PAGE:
Most people who purchase home charging station are not keen on messing with high-voltage wiring and spending their valuable time trying to figure out how to connect their new charger. Instead, they seek the help of a qualified electrician.

Unfortunately, professional installation of an electric charger can be as expensive as the charger itself. It all depends on a number of different factors, which we are going to explain in this article.

Our goal is to help you determine beforehand what exactly will you need from the electrician, and what are some of the things that affect the final price.

What Am I Paying for?

Nobody likes to pay more than what is really necessary. Dealing with professionals who have detailed and intimate knowledge of their industry can be intimidating, and you can easily start feeling like you are being taken for a ride. It is your responsibility to equip yourself with some basic knowledge that you can use to assess how qualified a particular electrician is.

Types of EV Chargers

The type of EV charger is the key factor that determines what exactly will the electrician have to do.

Level 1 Chargers – These are the most basic chargers out there. They are issued by most electric car manufacturers as a part of a basic accessories kit, but their usefulness is limited. The biggest advantage is the fact that they use 120V and plug into a regular household outlet. As such, they don’t require any special installation. The only possible exception is if your house has a very weak circuit breaker. In such case, an electrician may suggest replacing it with one rated for higher amperage. The circuit breaker itself costs just a few dollars and the electrician shouldn’t need to spend a long time installing it.

Level 2 Chargers – This is what most electric vehicle owners are interested in. Level 2 chargers use 240V and are powered from a dryer outlet. They require a dedicated circuit breaker rated at 30-40A to charge using their maximum potential power output. Depending on how your current electrical wiring looks like, the electrician may need to install a brand new circuit breaker and run a new conduit from it all the way to the station. This, of course, greatly increases the cost.

Hardwire –  Most Level 2 chargers can be installed either in a hardwire configuration or as plug-ins that connect to the dryer outlet just like your dryer. The hardwire installation doesn’t require a compatible outlet, as it connects directly to the circuit breaker. You can save some money, but you will lose the ability to easily disconnect the charger and transport it somewhere else. Well, you will be able to do all these things, but you will first need to pay an electrician to disconnect the unit.

Plug-in – If you already have a compatible dryer outlet in place (a NEMA 14-50 or similar), your electrician will most likely just have to hang the charger on the wall and check if everything works correctly. This is, by far, the cheapest way how you can install an electric vehicle charger in your garage.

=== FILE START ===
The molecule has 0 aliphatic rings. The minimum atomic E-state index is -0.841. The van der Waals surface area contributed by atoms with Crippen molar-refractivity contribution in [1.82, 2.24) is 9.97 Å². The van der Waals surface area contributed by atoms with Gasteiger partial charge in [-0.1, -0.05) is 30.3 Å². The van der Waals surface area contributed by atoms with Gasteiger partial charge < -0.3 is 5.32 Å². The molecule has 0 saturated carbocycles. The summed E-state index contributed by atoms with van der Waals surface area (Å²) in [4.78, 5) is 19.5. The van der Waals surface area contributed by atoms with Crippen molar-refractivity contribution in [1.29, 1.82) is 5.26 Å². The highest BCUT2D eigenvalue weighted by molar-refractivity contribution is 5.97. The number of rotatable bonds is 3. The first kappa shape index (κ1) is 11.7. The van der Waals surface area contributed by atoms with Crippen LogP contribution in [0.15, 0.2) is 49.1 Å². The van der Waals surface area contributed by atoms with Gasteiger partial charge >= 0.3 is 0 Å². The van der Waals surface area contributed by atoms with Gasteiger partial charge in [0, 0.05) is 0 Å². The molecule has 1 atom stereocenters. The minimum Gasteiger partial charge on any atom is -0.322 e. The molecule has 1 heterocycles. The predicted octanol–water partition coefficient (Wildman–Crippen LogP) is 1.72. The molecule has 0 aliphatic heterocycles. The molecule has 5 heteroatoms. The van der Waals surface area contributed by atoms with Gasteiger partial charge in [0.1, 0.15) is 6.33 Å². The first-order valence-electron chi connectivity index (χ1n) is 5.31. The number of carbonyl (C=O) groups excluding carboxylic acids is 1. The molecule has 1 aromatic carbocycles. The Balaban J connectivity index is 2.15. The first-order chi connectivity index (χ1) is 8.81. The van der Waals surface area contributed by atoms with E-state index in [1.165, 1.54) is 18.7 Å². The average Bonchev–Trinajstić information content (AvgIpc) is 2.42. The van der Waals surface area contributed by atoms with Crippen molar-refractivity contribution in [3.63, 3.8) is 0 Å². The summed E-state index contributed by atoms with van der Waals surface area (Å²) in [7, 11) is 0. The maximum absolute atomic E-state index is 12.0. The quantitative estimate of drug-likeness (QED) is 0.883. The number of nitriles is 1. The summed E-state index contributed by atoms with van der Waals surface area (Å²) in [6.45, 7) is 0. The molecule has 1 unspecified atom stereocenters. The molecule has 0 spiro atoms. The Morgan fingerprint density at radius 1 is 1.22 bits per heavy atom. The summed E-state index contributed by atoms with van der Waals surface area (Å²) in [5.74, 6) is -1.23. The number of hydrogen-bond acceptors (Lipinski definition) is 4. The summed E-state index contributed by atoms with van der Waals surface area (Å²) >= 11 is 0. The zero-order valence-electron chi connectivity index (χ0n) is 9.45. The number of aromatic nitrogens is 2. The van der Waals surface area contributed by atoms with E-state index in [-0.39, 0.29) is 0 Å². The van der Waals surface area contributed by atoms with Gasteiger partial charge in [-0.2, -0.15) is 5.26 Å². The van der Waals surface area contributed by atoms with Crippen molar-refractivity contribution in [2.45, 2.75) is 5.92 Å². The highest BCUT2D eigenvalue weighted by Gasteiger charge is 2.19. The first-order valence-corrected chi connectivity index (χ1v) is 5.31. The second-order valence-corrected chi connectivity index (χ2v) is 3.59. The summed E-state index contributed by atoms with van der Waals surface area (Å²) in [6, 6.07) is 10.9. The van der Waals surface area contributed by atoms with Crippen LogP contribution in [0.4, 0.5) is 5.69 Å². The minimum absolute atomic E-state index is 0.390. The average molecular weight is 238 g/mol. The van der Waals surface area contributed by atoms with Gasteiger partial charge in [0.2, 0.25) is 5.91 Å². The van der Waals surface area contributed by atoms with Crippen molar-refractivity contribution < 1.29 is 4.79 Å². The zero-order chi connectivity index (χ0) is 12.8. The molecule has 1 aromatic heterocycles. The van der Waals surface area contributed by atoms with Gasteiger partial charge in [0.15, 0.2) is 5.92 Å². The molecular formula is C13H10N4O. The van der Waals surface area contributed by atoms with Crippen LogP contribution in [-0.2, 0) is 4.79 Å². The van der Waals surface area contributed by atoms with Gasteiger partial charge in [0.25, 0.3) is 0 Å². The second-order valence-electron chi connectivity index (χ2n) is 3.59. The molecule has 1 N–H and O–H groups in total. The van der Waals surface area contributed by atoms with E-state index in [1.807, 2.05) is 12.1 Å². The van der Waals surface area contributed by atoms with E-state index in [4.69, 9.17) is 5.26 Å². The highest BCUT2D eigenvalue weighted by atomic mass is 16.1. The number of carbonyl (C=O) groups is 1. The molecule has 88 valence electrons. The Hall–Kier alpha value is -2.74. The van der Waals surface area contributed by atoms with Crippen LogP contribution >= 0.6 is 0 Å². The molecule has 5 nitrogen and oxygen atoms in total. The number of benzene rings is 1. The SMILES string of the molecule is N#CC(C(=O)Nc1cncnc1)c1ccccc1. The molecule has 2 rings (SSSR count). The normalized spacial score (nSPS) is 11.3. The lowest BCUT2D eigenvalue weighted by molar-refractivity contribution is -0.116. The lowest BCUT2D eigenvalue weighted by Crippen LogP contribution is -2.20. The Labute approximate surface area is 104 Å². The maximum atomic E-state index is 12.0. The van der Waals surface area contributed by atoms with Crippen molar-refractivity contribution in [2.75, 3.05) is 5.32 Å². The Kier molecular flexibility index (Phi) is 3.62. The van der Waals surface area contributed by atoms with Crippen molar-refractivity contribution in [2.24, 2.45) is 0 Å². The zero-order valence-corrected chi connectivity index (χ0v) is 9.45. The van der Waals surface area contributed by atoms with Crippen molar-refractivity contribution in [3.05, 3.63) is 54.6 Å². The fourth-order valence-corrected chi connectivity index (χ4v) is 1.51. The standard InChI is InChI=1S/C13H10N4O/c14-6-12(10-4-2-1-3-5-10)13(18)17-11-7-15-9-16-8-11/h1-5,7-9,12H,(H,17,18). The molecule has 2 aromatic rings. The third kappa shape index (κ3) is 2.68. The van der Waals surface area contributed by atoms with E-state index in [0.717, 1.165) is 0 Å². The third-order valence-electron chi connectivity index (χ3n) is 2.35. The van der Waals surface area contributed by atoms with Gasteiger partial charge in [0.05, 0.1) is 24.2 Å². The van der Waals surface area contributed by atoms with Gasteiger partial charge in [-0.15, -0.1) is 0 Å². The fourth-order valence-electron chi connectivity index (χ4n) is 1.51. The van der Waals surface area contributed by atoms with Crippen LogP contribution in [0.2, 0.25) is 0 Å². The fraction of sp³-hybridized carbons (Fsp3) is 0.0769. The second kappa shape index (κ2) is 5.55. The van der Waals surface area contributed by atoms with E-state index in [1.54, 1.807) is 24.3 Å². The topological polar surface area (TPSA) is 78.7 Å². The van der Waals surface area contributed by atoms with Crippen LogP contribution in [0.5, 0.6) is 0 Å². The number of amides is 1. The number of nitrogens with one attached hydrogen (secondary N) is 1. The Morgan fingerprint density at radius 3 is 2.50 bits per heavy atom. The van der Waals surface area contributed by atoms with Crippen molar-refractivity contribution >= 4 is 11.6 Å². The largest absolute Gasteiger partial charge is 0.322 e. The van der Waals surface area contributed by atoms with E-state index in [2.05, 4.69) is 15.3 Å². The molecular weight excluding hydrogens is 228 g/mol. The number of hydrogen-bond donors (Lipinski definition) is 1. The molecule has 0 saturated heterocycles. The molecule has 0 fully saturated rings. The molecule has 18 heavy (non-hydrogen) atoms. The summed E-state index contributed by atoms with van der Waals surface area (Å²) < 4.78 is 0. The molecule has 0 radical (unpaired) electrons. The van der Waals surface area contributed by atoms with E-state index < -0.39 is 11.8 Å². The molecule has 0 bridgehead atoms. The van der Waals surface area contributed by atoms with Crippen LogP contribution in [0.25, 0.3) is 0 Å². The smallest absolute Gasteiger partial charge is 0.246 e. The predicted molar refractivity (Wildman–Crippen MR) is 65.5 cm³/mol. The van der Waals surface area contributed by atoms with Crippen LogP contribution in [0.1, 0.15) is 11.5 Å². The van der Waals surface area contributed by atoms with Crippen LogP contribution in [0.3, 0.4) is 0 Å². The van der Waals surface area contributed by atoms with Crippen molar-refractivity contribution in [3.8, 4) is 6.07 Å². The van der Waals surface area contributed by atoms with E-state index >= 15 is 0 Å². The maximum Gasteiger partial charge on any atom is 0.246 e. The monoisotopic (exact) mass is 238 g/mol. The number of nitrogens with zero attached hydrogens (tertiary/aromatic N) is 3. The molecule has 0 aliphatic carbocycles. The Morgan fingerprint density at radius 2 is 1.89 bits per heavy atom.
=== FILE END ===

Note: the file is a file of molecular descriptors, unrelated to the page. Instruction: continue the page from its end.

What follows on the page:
Scope of Work

Not all electricians or EVSE installation companies offer the same services. General electrician tasks can include everything from the assessment of the location to obtaining required permits, completing the installation itself, testing the performance of the installed charger, configuring management and monitoring services, and many others.

Control the Cost

Luckily, there are some things that you can do to keep the cost low. Your own individual situation will dictate just how much you can affect the final price. We advise you not to compromise on safety or convenience just to save a few dollars. Your larger initial investment will pay off in the long-run.

Keep it short – You should always try to install the EVSE as close to the electric panel as possible. The shorter the circuit; the less money you have to pay.

Leave the wire exposed – If you don’t mind the visible wires, consider keeping everything exposed. When you need to do something later, you won’t have to cut holes in your drywall.

Avoid extensive trenching – Outdoor installations can be very costly if you decide to dig through concrete or asphalt. Running the conduit through dirt or grass is almost always preferable.

Overview of the Installation Process

Most installations can be broken down into three distinct phases:

  1. Initial assessment – The installation company will visit the location and help you decide which charging station best fits your needs and what the installation will require.
  2. Installation – Level 2 charging stations typically require the installation of a new circuit breaker and routing of wire or conduit from it to the charging station. This varies from station to station and from installation to installation. Certain jobs may also involve the installation of a NEMA outlet, trenching, mounting of the charger to the wall, and so on.
  3. Testing – When everything is in place, it’s time to perform final testing to ensure that everything works properly. Most electricians will use a special tool to confirm to confirm that all systems are in working order.

Is Professional Installation Worth the Price?

The single biggest benefit that comes with a licensed electrician is the peace of mind you get. Such electrician is familiar with all requirements of the station, is able to recommend you how the station should be installed, and, most importantly, guarantees that everything is going to work as expected without any safety hazards.

The cost will unavoidable vary depending on many factors, such as the distance that wires need to run to the breaker box, labor rates of the electrician, and the scope of the project. While some jobs can cost only $100-200, most will hover around the price of the EVSE itself. This may seem like a lot, but you need to remember that you are making a long-term investment that will serve you for many years into the future.